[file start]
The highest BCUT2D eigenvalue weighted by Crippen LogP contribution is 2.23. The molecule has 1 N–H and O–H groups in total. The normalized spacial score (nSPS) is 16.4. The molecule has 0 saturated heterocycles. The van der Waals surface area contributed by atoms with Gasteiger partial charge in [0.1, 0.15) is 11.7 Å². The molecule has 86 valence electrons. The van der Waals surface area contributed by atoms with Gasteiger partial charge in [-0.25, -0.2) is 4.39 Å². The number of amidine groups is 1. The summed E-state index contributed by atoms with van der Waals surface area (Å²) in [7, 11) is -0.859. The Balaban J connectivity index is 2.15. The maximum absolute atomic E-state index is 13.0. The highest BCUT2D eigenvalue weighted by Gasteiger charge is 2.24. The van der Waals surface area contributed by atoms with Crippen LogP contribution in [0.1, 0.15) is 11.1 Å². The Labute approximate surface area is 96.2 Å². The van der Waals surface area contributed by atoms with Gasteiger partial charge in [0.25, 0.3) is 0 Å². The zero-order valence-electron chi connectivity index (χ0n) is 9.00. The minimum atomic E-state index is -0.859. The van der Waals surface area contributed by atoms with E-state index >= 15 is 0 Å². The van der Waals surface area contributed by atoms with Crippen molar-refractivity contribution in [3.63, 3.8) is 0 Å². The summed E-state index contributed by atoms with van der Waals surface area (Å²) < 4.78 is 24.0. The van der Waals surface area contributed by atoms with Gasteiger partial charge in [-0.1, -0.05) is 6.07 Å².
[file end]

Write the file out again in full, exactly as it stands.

The highest BCUT2D eigenvalue weighted by Crippen LogP contribution is 2.23. The molecule has 1 N–H and O–H groups in total. The normalized spacial score (nSPS) is 16.4. The molecule has 0 saturated heterocycles. The van der Waals surface area contributed by atoms with Gasteiger partial charge in [0.1, 0.15) is 11.7 Å². The molecule has 86 valence electrons. The van der Waals surface area contributed by atoms with Gasteiger partial charge in [-0.25, -0.2) is 4.39 Å². The number of amidine groups is 1. The summed E-state index contributed by atoms with van der Waals surface area (Å²) in [7, 11) is -0.859. The Balaban J connectivity index is 2.15. The maximum absolute atomic E-state index is 13.0. The highest BCUT2D eigenvalue weighted by Gasteiger charge is 2.24. The van der Waals surface area contributed by atoms with Crippen LogP contribution in [0.1, 0.15) is 11.1 Å². The Labute approximate surface area is 96.2 Å². The van der Waals surface area contributed by atoms with Gasteiger partial charge in [0.25, 0.3) is 0 Å². The zero-order valence-electron chi connectivity index (χ0n) is 9.00. The minimum atomic E-state index is -0.859. The van der Waals surface area contributed by atoms with E-state index >= 15 is 0 Å². The van der Waals surface area contributed by atoms with Crippen molar-refractivity contribution in [3.63, 3.8) is 0 Å². The summed E-state index contributed by atoms with van der Waals surface area (Å²) < 4.78 is 24.0. The van der Waals surface area contributed by atoms with Gasteiger partial charge in [-0.1, -0.05) is 6.07 Å².